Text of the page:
Heavy Haulage

Heavy Haulage: In praise of industry members


I AM IN CONSTANT awe of those industry members who dedicate their time and effort towards benefiting not only their own business, but the wider industry sector of which they are a part (and often in direct competition with those they help).

When this is done is through the forum of an Association this gives the opportunity for these voices to be combined in a way that will be taken seriously by the various regulatory bodies that we deal with.

I particularly want to pay homage to those industry members who contribute significantly to their industry by being willing to be elected to committees, boards or project teams. On top of paid roles within their company, they are willing to contribute their time to looking after the bigger picture.pg45-Comment-300x300

However the key is that they are willing to look at the value of the bigger picture of what benefits the whole industry rather than the narrower interests of just their own company.

Many associations in the industries that we commonly deal with have paid staff to carry out the detailed work as well as maintain structures for volunteer efforts to be achieved within. However I have always maintained that the experts are those who are actually out their doing it – on the road in the case of my members. I continually refer to members if I get a question that deserves a real-world answer rather than the answer that I know from reading the legislation or other information.

You get a wonderful range of input as well – all of which is valued and important. Some people are great on detail; others tend to have a helicopter view and a more strategic look at things. Once members get to see the benefit of contributing to the greater good, they leave their natural competitive business sense at the door to pull together for the greater good of the group.

Associations are in the business of representing their members, and the key is to draw out the relevant information, bounce it off those representatives who are on boards, and produce documents that put forward a good case, or represent best practice information that captures excellence while at the same time practicality. Without the input from industry members, and oversight of project teams or representatives, these outputs will simply not be relevant or realistic.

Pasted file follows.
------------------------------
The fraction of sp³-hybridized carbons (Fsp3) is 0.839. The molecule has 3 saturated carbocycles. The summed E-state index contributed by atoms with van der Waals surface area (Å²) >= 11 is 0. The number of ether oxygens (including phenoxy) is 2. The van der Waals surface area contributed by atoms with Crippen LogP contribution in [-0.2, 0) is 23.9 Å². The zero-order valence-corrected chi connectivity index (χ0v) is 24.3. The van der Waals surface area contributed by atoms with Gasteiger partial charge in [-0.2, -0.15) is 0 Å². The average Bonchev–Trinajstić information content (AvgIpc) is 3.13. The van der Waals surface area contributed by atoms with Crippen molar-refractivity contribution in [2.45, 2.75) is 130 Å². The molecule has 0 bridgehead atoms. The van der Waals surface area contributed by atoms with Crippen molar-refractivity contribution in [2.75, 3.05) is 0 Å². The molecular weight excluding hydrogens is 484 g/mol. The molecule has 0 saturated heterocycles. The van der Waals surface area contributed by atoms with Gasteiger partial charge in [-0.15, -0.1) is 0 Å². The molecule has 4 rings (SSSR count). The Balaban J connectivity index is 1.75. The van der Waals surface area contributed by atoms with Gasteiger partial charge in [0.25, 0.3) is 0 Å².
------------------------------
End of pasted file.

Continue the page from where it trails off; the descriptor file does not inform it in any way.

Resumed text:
The strength of an organisation is the sum of the various parts that it has – but particularly the efforts, information and passion that the members put into the organisation. With the Heavy Haulage Association there are various sector groups that make up the whole Association. What we have found is that when there are specific issues or projects to consider, sector groups come together to fight these, and as a result the group gets stronger. This has been the basis for a strong group to be formed that has then gone on to work on various other projects that have been of significant benefit. We have achieved some great results, which would not have happened if industry members had not been willing to put their own time into these efforts.

“The Heavy Haulage Association has achieved some great results, which would not have happened if industry members had not been willing to put their own time into these efforts.”

Over the years we have tried to get coherence in these groups by have specific meetings at our annual conference, and also sending out specific sector group newsletters, while each group has a specific convenor of each group – most of whom are elected at the AGM and contribute at a board level.

In some ways this is a thankless task, with expectations of a good job done following that done by those great people who have fulfilled these roles previously. I want to pay tribute to these individuals who have contributed in the past as well as those currently, and those still to come. A basic tenet of an association, is that it goes on (hopefully for a good long period) and doesn’t tie itself to any particular people or members – but exists for the greater good of the current and future members. Of course this could not have been achieved without the voluntary efforts of all those people who have served on executives and boards – and I have a list of those extra special people on the wall in the Association who have made outstanding contributions – and this is recognised by Life membership or other awards.

My challenge to all those other members of the Association is that not everyone wants to, or can make it onto boards of associations, but we do need new people coming through in time to assist. Even if these roles are not for all members, we do need members to play their part by responding to queries for information, providing information to board members about particular topics, attending meetings and AGMs, or even just picking up the phone to give a quick bit of advice or their opinion.

It all adds up to a strong and proactive industry group which is equipped to represent the sector and put forward the interests of the industry for the benefit of all.

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